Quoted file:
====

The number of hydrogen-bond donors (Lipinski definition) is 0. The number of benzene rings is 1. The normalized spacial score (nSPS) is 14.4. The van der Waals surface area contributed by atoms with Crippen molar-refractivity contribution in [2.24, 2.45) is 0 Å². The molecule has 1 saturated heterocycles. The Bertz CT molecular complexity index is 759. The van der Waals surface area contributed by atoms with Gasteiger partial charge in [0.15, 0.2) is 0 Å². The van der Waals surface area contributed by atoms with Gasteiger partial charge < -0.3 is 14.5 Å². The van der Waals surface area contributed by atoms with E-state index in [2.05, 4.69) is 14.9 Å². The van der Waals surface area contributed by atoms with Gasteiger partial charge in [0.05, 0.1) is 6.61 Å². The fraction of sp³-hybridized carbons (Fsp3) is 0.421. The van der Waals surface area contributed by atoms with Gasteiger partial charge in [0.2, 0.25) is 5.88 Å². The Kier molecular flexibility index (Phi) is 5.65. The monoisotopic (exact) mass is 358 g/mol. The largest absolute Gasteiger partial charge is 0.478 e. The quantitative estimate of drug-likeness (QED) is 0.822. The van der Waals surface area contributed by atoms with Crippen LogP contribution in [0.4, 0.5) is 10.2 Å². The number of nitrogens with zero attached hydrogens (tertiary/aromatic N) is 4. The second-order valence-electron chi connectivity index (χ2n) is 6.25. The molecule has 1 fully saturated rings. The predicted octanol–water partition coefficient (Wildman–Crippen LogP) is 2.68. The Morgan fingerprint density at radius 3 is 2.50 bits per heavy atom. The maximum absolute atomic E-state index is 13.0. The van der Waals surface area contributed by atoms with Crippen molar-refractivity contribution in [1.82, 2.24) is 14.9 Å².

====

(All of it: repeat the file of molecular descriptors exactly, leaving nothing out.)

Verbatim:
The number of hydrogen-bond donors (Lipinski definition) is 0. The number of benzene rings is 1. The normalized spacial score (nSPS) is 14.4. The van der Waals surface area contributed by atoms with Crippen molar-refractivity contribution in [2.24, 2.45) is 0 Å². The molecule has 1 saturated heterocycles. The Bertz CT molecular complexity index is 759. The van der Waals surface area contributed by atoms with Gasteiger partial charge in [0.15, 0.2) is 0 Å². The van der Waals surface area contributed by atoms with Gasteiger partial charge < -0.3 is 14.5 Å². The van der Waals surface area contributed by atoms with E-state index in [2.05, 4.69) is 14.9 Å². The van der Waals surface area contributed by atoms with Gasteiger partial charge in [0.05, 0.1) is 6.61 Å². The fraction of sp³-hybridized carbons (Fsp3) is 0.421. The van der Waals surface area contributed by atoms with Gasteiger partial charge in [0.2, 0.25) is 5.88 Å². The Kier molecular flexibility index (Phi) is 5.65. The monoisotopic (exact) mass is 358 g/mol. The largest absolute Gasteiger partial charge is 0.478 e. The quantitative estimate of drug-likeness (QED) is 0.822. The van der Waals surface area contributed by atoms with Crippen LogP contribution in [0.4, 0.5) is 10.2 Å². The number of nitrogens with zero attached hydrogens (tertiary/aromatic N) is 4. The second-order valence-electron chi connectivity index (χ2n) is 6.25. The molecule has 1 fully saturated rings. The predicted octanol–water partition coefficient (Wildman–Crippen LogP) is 2.68. The Morgan fingerprint density at radius 3 is 2.50 bits per heavy atom. The maximum absolute atomic E-state index is 13.0. The van der Waals surface area contributed by atoms with Crippen molar-refractivity contribution in [1.82, 2.24) is 14.9 Å².